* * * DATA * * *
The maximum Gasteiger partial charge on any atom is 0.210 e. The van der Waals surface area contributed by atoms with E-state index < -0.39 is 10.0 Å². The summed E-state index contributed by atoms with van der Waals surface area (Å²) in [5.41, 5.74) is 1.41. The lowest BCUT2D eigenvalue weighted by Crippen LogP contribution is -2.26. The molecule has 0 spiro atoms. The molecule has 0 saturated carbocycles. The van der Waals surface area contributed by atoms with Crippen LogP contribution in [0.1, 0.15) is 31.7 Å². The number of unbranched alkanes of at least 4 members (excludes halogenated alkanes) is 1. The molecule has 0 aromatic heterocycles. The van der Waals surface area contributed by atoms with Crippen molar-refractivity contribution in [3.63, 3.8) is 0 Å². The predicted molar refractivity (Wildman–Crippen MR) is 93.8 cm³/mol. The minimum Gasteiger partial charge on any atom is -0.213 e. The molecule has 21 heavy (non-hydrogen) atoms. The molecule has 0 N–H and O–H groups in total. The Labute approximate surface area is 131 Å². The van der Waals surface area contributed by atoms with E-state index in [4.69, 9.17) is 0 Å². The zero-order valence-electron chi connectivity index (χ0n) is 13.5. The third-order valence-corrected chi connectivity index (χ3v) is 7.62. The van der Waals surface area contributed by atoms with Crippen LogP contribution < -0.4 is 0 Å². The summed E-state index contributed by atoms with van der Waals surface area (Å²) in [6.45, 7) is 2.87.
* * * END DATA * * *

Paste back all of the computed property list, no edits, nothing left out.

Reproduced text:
The maximum Gasteiger partial charge on any atom is 0.210 e. The van der Waals surface area contributed by atoms with E-state index < -0.39 is 10.0 Å². The summed E-state index contributed by atoms with van der Waals surface area (Å²) in [5.41, 5.74) is 1.41. The lowest BCUT2D eigenvalue weighted by Crippen LogP contribution is -2.26. The molecule has 0 spiro atoms. The molecule has 0 saturated carbocycles. The van der Waals surface area contributed by atoms with Crippen LogP contribution in [0.1, 0.15) is 31.7 Å². The number of unbranched alkanes of at least 4 members (excludes halogenated alkanes) is 1. The molecule has 0 aromatic heterocycles. The van der Waals surface area contributed by atoms with Crippen molar-refractivity contribution in [3.63, 3.8) is 0 Å². The predicted molar refractivity (Wildman–Crippen MR) is 93.8 cm³/mol. The minimum Gasteiger partial charge on any atom is -0.213 e. The molecule has 21 heavy (non-hydrogen) atoms. The molecule has 0 N–H and O–H groups in total. The Labute approximate surface area is 131 Å². The van der Waals surface area contributed by atoms with E-state index in [4.69, 9.17) is 0 Å². The zero-order valence-electron chi connectivity index (χ0n) is 13.5. The third-order valence-corrected chi connectivity index (χ3v) is 7.62. The van der Waals surface area contributed by atoms with Crippen LogP contribution < -0.4 is 0 Å². The summed E-state index contributed by atoms with van der Waals surface area (Å²) in [6.45, 7) is 2.87.